Whether you're planning your curriculum over a vacation (I hope not!) or for next week, or you're just thinking about how to create a curriculum, making it your own can be tricky. It's important to respect the course of study and program planned for your specific class or grade level, but following a script without adding your own ideas can make it dry and boring for your students. Teaching is a personal profession, so here are a few guidelines on how to make a curriculum your own.
Read and Reflect
The first step in learning how to create a curriculum that suits your style is to read through the current one. You need to get an idea of the scope of the entire unit, and looking at a single lesson won't help. For example, when I was teaching 6th grade English, part of the curriculum involved teaching fiction writing. There were many resources included in the plan, such as a short story we were to read, documents for analyzing the story, and exercises to help students to understand fiction and fiction writing. I felt it was a comprehensive program, but after reading it, I challenged myself with these questions:
- What can I add to this to make it better?
- How can I tailor this to my group of kids by addressing their needs or making it more relevant to their lives?
- What is a personal touch I can add to enrich this program and make it more interesting to teach?
- What might be potentially boring to teach?
- How can I add a creative art project into this lesson?
- What mistakes have I made in the past when interpreting curriculum and how can I avoid repeating them?
By reflecting on these questions, I came up with some great ways to make the lessons unique, such as showing movie trailers to help exemplify the aspect of conflict in fiction and discussing a novel we read earlier in the year that had resonated with my students.
These changes made the curriculum more relevant to my students, and I was using a tool I knew would help them understand the content—and it worked! But I wouldn't have known how to enhance the curriculum if I hadn't read the program of study and made sure I understood it.
Become a Master Thief
We tell our students not to steal. But for my classroom practice, I steal all the time! My teaching style is a patchwork quilt of all the teachers I've observed over the years—it's what makes me a better teacher. So I do the same thing with curriculum by stealing good ideas from other teachers' curricula and making it mine.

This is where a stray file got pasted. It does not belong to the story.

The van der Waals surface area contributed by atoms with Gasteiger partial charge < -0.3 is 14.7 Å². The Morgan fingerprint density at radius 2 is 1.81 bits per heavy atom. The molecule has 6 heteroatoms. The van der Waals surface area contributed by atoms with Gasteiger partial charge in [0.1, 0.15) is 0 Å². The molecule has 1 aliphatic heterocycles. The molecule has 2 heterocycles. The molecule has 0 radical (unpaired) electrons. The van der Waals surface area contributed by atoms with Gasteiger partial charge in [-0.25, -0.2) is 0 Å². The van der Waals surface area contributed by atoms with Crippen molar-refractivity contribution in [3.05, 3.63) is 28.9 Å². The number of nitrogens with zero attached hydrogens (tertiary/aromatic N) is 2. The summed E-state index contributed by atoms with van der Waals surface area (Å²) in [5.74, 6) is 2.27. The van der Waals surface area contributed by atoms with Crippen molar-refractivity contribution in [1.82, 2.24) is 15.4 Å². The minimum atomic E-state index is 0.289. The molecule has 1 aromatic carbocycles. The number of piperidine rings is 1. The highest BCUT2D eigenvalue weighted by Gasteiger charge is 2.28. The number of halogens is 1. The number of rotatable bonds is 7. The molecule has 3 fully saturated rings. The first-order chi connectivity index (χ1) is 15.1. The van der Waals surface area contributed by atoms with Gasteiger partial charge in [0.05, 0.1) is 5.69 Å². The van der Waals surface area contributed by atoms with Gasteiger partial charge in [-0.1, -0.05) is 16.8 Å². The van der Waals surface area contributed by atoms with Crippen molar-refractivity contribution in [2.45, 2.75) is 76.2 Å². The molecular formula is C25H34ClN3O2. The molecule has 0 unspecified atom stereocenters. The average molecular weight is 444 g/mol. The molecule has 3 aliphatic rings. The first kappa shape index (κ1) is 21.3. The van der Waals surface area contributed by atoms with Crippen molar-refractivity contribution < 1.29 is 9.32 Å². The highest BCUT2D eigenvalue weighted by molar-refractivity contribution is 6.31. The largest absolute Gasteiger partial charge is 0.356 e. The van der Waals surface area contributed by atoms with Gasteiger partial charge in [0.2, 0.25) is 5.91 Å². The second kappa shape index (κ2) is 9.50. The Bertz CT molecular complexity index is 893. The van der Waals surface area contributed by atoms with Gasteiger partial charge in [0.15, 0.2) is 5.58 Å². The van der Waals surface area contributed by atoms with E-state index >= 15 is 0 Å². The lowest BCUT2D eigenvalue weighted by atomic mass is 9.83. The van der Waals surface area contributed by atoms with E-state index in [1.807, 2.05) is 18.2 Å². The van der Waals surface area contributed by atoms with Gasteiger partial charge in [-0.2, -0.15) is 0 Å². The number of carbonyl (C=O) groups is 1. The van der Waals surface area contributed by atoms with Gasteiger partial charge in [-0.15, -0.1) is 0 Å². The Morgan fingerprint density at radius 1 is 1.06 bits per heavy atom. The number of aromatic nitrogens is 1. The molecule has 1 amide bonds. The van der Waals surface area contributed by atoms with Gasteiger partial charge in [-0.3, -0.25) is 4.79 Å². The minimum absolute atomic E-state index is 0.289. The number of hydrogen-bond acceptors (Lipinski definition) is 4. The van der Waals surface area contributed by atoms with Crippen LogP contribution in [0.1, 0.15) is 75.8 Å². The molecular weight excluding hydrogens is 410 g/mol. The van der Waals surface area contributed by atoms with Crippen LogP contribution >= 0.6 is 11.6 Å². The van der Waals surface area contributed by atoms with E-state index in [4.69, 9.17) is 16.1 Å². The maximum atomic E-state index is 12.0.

For example, when teaching a unit, I often observe colleagues to see how they do it. While we're required to teach the same thing, no two teachers go about it the same way. Once I watched a colleague teach a unit on fractions, and I saw an amazing lesson introducing adding fractions with unlike denominators. She used the curriculum as a starting point but then added in other ideas, a video, and a chart that was unique to her class, using a separate resource to gather ideas that helped her teach it more clearly. She still followed the curriculum's basic structure, but she built on it to make it more fun for her students.
I went back over my own lesson and thought, "Man, that was booooring!" So I took some of her ideas and put them to use. Not only was it a more effective lesson, but it felt more fun. I enjoyed more of what I was teaching. It freed up my thinking about fractions and I ended up developing a couple lessons that I was able to share with the teacher I had stolen from!
Make Sure You're on Track
While it's important to make sure your lessons are unique, you shouldn't stray too far from the beaten path. If everyone in your grade level is teaching something entirely different from you, your students will progress to the next grade unprepared. Stick to the curriculum expectations and check in with your grade level or department colleagues, instructional coaches, or administrators to ensure you're on track. Adding to the curriculum is important and can be fun, but be sure to keep in mind what is required.
Get Personal to Inspire Students
The most important piece of advice I can give is to add a dash of "you." Part of what makes you a good teacher is that you live an interesting life. You have passions, hobbies, and other interests, or even another career outside of the classroom that you can use in lessons.
If you're teaching the American Revolution, include some facts you read about in your free time. When studying estuaries in science class, bring up an article from The New York Times about a new discovery about saltwater and freshwater that you found fascinating. Bring your passion, excitement, and enjoyment of the world into your lessons. By making the curriculum more of a personal expression, you'll capture the attention and interest of your students more effectively.
You don't need to feel shackled if you've just read over the next section of the language arts curriculum and feel it's unimaginative and stale. Now that you know how to create a curriculum that's tailored to your class and style, instead of dragging your students through a dreary, dreadful unit, you can add in something you know will make it fun and compelling for everyone.